The Advanced Trauma Life Support© (ATLS) program has changed in-hospital management of major trauma patients and is now the accepted standard of care in over 50 countries worldwide and has been taught to over 1 million physicians3-6. Several studies in the rural United States – where Mr Styner stood before closed doors two decades before, confirmed an improvement in the care of trauma patients.  The new process was linked with a lower mortality in patients with serious, but survivable injuries7-9. Furthermore, there is evidence that educational initiatives like the ATLS course format improve knowledge of hospital staff on available emergency interventions10.

Continuous education and standardization in Emergency Medicine is not limited to traumatology. The modern Emergency Department physician is also trained in Advanced Cardiac Life Support© (a similar course format teaching emergency interventions in cardiovascular emergencies) or Pediatric Advanced Life Support©. Furthermore, there are dozens of additional courses and classes available to surgeons, emergency physicians, emergency department nursing staff, paramedics or EMTs ranging from Hazardous Material (HAZMAT) Life Support over opioid emergency training to psychological trauma education in emergency patients.

One of ATLS key concepts is the so called “golden hour”. The underlying idea is that an injured patient has 60 minutes from the time of injury to receive surgical care, after which morbidity and mortality increase significantly11. In several studies significant correlation between reduced out-of hospital times and mortality rates could have been found and were linked to injuries that would usually lead to death within one to two hours after the injury, such as severe head injuries and intra-abdominal bleeds12-16. Severe thoracic injuries such as a rupture of a pulmonary vein, which in contrast to a traumatic rupture of the aorta will not kill someone instantly but do so over time fall into this category17-19.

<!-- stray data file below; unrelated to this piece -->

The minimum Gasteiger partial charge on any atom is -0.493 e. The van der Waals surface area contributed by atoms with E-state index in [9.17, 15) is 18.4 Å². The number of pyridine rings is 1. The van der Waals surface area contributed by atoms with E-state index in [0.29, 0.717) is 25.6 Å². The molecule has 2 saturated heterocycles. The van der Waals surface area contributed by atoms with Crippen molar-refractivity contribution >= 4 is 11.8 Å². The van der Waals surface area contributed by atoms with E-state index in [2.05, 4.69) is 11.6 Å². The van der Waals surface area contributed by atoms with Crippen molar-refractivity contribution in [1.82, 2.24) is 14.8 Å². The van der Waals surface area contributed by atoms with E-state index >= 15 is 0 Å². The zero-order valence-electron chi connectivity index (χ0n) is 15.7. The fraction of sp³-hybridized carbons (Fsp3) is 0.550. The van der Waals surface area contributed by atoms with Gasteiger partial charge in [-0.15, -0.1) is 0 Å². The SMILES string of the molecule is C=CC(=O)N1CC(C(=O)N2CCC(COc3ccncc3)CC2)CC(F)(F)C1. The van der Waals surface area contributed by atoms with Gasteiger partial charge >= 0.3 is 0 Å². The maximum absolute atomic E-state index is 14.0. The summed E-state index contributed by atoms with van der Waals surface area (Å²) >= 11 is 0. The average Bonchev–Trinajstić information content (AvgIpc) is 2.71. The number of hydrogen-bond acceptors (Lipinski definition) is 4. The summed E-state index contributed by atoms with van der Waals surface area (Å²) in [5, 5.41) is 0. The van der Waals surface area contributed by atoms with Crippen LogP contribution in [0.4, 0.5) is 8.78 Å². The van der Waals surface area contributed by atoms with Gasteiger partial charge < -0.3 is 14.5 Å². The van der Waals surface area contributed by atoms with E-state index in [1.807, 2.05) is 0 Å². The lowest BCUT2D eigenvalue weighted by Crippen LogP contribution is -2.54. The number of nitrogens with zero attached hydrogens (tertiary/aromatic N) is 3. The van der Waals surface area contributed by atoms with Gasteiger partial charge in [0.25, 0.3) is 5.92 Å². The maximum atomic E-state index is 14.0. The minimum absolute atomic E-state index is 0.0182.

Coming back to our first patient, Princess Diana, both the coroner’s report and the testimony of the chief surgeon that night confirmed a partial tear of one of the left pulmonary veins to be the only mortal injury sustained. The question that never will be answered remains: Would the Princess have survived today?

If you would like to know more about how Nodus Medical can help you in emergency medicine, feel free to reach out to us.

  1. T Sancton. Death Of A Princess, Did Princess Diana Have To Die?: A Case Study In French Emergency Medicine. The Internet Journal of Rescue and Disaster Medicine. 1999 Volume 1 Number 2. Available from: http://ispub.com/IJRDM/1/2/12892#sthash.KYqfK099.dpbs